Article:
Posted by : Daniel Stoica in (Articles, Tax Deductions) On: May 18th, 2011
Tagged Under : accounting professional, air conditioners, appliances, biomass stoves, credits, deductions, dollars, doors, electric vehicles, energy efficient, fans, furnaces, gasoline, go green, heaters, hybrid, income tax, insulation, mileage, money, roof, save, Schedule A, Tax, tax laws, tax professional, tax refunds, vehicles, windows
For several years now, the U.S. government has been encouraging Americans to “go green”, meaning, by using as many energy efficient, recycled/recyclable, and pollution reducing products as possible, you are contributing to saving the planet. More and more people are doing just that, but not everyone is aware that because of these products, you can receive several tax credits. Keep in mind that the tax credits for the 2011 tax year are slightly lower than the 2010 tax year.
IRS Tax Tip 2010-66
When you use energy-efficient products, not only will you save money on your energy bills, you will also save on your tax return. The Internal Revenue Service has listed six energy-related tax credits, which have been created by the American Recovery and Reinvestment Act of 2009. The complete list can be found at http://www.irs.gov/newsroom/article/0,,id=220989,00.html.
To make your home more energy efficient, there are Energy Star appliances. Be aware, though, that not all Energy Star products qualify for the tax credit. In December of 2010, President Obama signed the Tax Relief, Unemployment Insurance Reauthorization, and Job Creation Act of 2010. This law extends the tax credits for energy efficient products through 2011, but at lower levels.
There is a $500 lifetime limit on all home products. If you qualified for over $500 in tax credits from 2006 – 2010, you are no longer eligible for future credits. You can receive 10%, or up to $500, for insulation, roofs, and doors. Window insulation is capped at $200. New furnaces and boilers are capped at $150, and all must meet 95 AFUE. There is a $50 credit for maintaining an advanced main air circulating fan. And finally, there is a $300 tax credit for air conditioners, air source heat pumps, water heaters, and biomass stoves.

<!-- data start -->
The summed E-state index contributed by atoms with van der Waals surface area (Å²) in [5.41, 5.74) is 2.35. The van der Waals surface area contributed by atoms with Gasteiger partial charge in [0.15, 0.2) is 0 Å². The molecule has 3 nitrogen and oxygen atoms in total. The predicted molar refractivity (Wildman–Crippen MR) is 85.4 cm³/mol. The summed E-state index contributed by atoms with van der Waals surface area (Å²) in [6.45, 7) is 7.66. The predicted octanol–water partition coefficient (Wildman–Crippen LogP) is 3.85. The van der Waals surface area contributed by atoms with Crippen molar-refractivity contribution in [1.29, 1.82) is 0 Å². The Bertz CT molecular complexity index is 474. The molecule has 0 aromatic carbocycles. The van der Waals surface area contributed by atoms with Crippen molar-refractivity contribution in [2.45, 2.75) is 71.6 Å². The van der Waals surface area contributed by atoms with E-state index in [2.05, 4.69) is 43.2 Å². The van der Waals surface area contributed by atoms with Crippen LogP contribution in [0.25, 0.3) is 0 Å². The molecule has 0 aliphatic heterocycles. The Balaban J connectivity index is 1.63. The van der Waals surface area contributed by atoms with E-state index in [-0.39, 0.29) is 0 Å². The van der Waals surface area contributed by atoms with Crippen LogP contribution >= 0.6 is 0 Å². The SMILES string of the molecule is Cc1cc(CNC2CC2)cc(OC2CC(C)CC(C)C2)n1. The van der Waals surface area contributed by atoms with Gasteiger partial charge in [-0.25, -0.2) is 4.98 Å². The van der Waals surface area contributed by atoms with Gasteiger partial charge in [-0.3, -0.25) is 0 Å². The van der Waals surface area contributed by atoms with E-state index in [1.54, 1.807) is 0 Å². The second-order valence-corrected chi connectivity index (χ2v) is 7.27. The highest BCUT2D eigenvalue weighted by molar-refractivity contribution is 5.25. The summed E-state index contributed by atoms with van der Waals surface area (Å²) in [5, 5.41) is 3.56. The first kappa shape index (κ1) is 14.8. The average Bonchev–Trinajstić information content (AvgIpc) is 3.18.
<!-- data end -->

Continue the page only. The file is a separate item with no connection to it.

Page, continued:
As far as your vehicle is concerned, note that the hybrid tax credit ended at the end of 2010. Tax credits for fuel-efficient vehicles are still fairly new and a very good tax break to get, but the rules were a little confusing for some.
With different amounts expiring at different times, it was hard to keep track of them all. After the Toyota Pruis tax credit expired, not many people looking for a hybrid vehicle cared much about it.
With gas at nearly $4 per gallon now, people are looking for vehicles that have better gas mileage, and people who are looking for even higher-efficiency vehicles are looking at electric vehicles. Those who purchase electric vehicles could get a tax credit between $2,500 and $7,500, depending on the vehicle’s battery capacity.
Since these credits reduce your tax bill almost dollar for dollar, it’s a more appealing tax break. It could also help make up for the higher price of an electric vehicle.
According to the Expanded Recovery Act, these are considered credits, not deductions, so they will increase your refund or reduce any tax you may owe. You can claim these credits, even if you itemize deductions on Schedule A. Use Form 5695, Residential Energy Credits, to figure and claim these credits.
It is highly recommended that you seek the advice of a tax professional to determine what credits you are eligible for next year. He or she can assist you in getting the most deductions and credits you are entitled to if you have made your home more energy efficient and purchased a hybrid or electric vehicle.